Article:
Iproniazide

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Iproniazide
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E number{{#property:P628}}
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Chemical and physical data
FormulaC9H13N3O
Molar mass179.219 g/mol
3D model (JSmol)
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Editor-In-Chief: C. Michael Gibson, M.S., M.D. [1]

Overview

Iproniazid (Marsilid, Rivivol, Euphozid, Iprazid, Ipronid, Ipronin) is a non-selective, irreversible monoamine oxidase inhibitor (MAOI) of the hydrazine class.[1][2] It was discontinued in most of the world in the 1960s, but remained in use in France up until fairly recently.[3]

Iproniazid was originally developed for the treatment of tuberculosis,[1] but in 1952, its antidepressant properties were discovered when researchers noted that patients given isoniazid became inappropriately happy.[1] Subsequently N-isopropyl addition lead to development as an antidepressant and was approved for use in 1958.[1] It was withdrawn a few years later in 1961 due to a high incidence of hepatitis, and was replaced by less hepatotoxic drugs such as phenelzine and isocarboxazid.[1]

Although iproniazid was one of the first antidepressants ever marketed, amphetamine (marketed as Benzedrine from 1935, for "mild depression", amid other indications)[4] predates it; and frankincense has been marketed traditionally for millennia for, among other things, altering mood, although it was not until 2012 that one of the components of its smoke was found to have antidepressant effects in mice.[5] [6] [7]

Synthesis

500px[8]

Condensation of isoniazid with acetone at the basic nitrogen gives the corresponding Schiff base. Catalytic hydrogenation affords the antidepressant iproniazid.

300px[9]

Prepd by treating isoniazid with isopropyl bromide in absolute alcohol in the presence of sodium.

See also

References

  1. 1.0 1.1 1.2 1.3 1.4 Robert A. Maxwell, Shohreh B. Eckhardt (1990). Drug discovery. Humana Press. pp. 143–154. ISBN 0-89603-180-2. ISBN 9780896031807.
  2. Fagervall I, Ross SB (April 1986). "Inhibition of monoamine oxidase in monoaminergic neurones in the rat brain by irreversible inhibitors". Biochemical pharmacology. 35 (8): 1381–7. doi:10.1016/0006-2952(86)90285-6. PMID 2870717.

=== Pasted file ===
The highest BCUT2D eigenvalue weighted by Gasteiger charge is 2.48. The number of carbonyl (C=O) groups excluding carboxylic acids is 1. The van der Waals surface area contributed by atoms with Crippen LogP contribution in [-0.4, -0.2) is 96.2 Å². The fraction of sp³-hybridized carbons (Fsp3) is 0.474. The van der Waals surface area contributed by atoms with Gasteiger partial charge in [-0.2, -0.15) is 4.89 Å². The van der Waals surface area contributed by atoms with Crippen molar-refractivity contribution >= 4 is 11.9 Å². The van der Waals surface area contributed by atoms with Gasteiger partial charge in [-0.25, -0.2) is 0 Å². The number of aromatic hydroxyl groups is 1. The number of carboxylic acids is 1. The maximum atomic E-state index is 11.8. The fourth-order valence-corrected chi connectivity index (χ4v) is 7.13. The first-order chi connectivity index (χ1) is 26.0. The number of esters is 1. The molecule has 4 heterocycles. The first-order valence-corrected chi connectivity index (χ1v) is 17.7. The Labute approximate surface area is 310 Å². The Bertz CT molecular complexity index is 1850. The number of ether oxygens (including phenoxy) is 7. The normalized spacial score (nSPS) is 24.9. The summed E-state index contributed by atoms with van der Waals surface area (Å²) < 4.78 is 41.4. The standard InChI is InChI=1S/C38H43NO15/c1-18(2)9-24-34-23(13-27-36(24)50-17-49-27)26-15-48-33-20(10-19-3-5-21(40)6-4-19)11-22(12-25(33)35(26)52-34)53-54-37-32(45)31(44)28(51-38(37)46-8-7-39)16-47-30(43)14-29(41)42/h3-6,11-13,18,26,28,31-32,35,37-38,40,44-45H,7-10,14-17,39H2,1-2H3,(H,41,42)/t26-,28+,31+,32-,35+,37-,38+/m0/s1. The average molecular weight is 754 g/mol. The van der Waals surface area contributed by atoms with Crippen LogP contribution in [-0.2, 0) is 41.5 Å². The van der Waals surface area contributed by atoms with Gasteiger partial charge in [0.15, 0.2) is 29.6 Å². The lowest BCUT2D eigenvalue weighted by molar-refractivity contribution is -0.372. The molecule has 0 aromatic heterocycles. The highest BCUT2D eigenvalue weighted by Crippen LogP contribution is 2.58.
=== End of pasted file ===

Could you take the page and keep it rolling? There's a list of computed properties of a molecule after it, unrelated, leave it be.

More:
3. Maille F, Duvoux C, Cherqui D, Radier C, Zafrani ES, Dhumeaux D (October 1999). "[Auxiliary hepatic transplantation in iproniazid-induced subfulminant hepatitis. Should iproniazid still be sold in France?]". Gastroenterol. Clin. Biol. (in French). 23 (10): 1083–5. PMID 10592880.
  4. Heal DJ, Smith SL, Gosden J, Nutt DJ (June 2013). "Amphetamine, past and present – a pharmacological and clinical perspective". J. Psychopharmacol. 27 (6): 479–96. doi:10.1177/0269881113482532. PMC 3666194. PMID 23539642.
  5. Moussaieff, Arieh; Rimmerman, Neta; Bregman, Tatiana; Straiker, Alex; Felder, Christian C.; Shoham, Shai; Kashman, Yoel; Huang, Susan M.; Lee, Hyosang; Shohami, Esther; Mackie, Ken; Caterina, Michael J.; Walker, J. Michael; Fride, Ester; Mechoulam, Raphael (August 2008). "Incensole acetate, an incense component, elicits psychoactivity by activating TRPV3 channels in the brain". 22 (8). The FASEB Journal: 3024–3034. doi:10.1096/fj.07-101865. PMC 2493463. PMID 18492727.
  6. Moussaieff, A; Gross, M; Nesher, E; Tikhonov, T; Yadid, G; Pinhasov, A (2012). "Incensole acetate reduces depressive-like behavior and modulates hippocampal BDNF and CRF expression of submissive animals". J Psychopharmacol. 26 (12). doi:10.1177/0269881112458729. PMID 23015543.
  7. Drahl, Carmen (22 December 2008). "Frankincense And Myrrh". Chemical & Engineering News. 86 (51): 38. doi:10.1021/cen-v086n051.p038. ISSN 0009-2347.
  8. Template:Cite DOI
  9. McMillan et al., J. Am. Pharm. Assoc. Sci. Ed. 42, 457 (1953).
  10. "Simple Accordion with CSS & jQuery by Soh Tanaka". Orgsyn.org. Retrieved 2015-04-12.


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